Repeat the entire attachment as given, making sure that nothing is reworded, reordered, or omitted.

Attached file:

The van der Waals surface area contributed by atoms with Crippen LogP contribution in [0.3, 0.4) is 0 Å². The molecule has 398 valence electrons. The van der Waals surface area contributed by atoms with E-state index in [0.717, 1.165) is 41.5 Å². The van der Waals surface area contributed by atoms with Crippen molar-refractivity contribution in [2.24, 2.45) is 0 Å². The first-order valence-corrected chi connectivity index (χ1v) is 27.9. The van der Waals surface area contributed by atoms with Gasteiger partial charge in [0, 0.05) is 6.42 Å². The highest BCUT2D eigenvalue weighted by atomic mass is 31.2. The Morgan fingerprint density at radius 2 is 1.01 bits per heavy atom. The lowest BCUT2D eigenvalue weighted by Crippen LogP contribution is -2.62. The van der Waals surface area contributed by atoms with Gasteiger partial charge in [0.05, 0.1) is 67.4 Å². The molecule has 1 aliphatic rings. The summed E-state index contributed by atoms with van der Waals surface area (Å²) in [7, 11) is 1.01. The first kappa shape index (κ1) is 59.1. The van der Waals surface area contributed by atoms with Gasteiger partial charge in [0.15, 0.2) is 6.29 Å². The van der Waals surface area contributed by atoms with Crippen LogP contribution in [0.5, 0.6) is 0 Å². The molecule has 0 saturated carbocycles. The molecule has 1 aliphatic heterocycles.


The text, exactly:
The van der Waals surface area contributed by atoms with Crippen LogP contribution in [0.3, 0.4) is 0 Å². The molecule has 398 valence electrons. The van der Waals surface area contributed by atoms with E-state index in [0.717, 1.165) is 41.5 Å². The van der Waals surface area contributed by atoms with Crippen molar-refractivity contribution in [2.24, 2.45) is 0 Å². The first-order valence-corrected chi connectivity index (χ1v) is 27.9. The van der Waals surface area contributed by atoms with Gasteiger partial charge in [0, 0.05) is 6.42 Å². The highest BCUT2D eigenvalue weighted by atomic mass is 31.2. The Morgan fingerprint density at radius 2 is 1.01 bits per heavy atom. The lowest BCUT2D eigenvalue weighted by Crippen LogP contribution is -2.62. The van der Waals surface area contributed by atoms with Gasteiger partial charge in [0.05, 0.1) is 67.4 Å². The molecule has 1 aliphatic rings. The summed E-state index contributed by atoms with van der Waals surface area (Å²) in [7, 11) is 1.01. The first kappa shape index (κ1) is 59.1. The van der Waals surface area contributed by atoms with Gasteiger partial charge in [0.15, 0.2) is 6.29 Å². The van der Waals surface area contributed by atoms with Crippen LogP contribution in [0.5, 0.6) is 0 Å². The molecule has 0 saturated carbocycles. The molecule has 1 aliphatic heterocycles.